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What is Compulsory Basic Training (CBT)

What is Compulsory Basic Training (CBT)

What is Compulsory Basic Training (CBT)

So what is Compulsory Basic Training or more commonly known in the biking fraternity as a CBT test?

It is not a test but a process of training and education to develop new riders to a suitable standard to be able to ride on the road on their own.

It is a legal requirement

It is also a legal requirement for anyone wishing to ride a motorcycle or moped on UK roads. There are a few loopholes that exist but they are gradually being phased out.

This basic motorcycle training course was designed to ensure that learner riders have the necessary riding skills to safely ride a motorcycle or moped unaccompanied on the road.

On successful completion of the CBT course, a ‘DL196’ Compulsory Basic Training Certificate (valid for two years) is issued by the instructor. Learner riders must display L Plates, must not carry pillion passengers and cannot go on the motorway.

It is not a one day course

Compulsory Basic Training has generally been offered as a one-day motorcycle training course. It can only be delivered by an Approved Training Body (ATB – motorcycle training school) and by a suitably qualified motorcycle training instructor.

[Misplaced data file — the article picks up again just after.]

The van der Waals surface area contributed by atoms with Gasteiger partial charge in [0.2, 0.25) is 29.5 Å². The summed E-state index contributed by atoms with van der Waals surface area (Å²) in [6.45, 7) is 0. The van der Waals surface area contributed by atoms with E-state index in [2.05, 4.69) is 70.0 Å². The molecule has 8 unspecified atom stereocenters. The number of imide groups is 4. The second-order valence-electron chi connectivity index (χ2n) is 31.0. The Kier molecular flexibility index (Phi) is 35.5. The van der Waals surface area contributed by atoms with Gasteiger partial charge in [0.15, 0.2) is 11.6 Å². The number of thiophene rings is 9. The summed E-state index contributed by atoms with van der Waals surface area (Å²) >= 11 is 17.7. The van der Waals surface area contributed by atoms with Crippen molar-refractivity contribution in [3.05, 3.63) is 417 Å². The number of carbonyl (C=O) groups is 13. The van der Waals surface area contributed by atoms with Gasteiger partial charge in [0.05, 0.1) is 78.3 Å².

When Compulsory Basic Training (CBT) candidates do not meet the required standard, they will not complete the training in one day. The course is a syllabus that has been designed and implemented by the DVSA, all training must be completed according to these guidelines.

Proper education is required

Any training or shortfalls in training means learner riders are not being trained correctly and the authority of the training school can be at risk. This is to ensure all riders undergo thorough and proper education to ensure standards of riding are raised across the training industry.

When learner riders are not safe to ride unaccompanied on the road, they will have to return for further guidance. This means the training can be extended as required.

Standards are rising

It is not an attendance course and because of changes to the syllabus in recent years, the CBT course has become more demanding for learner riders.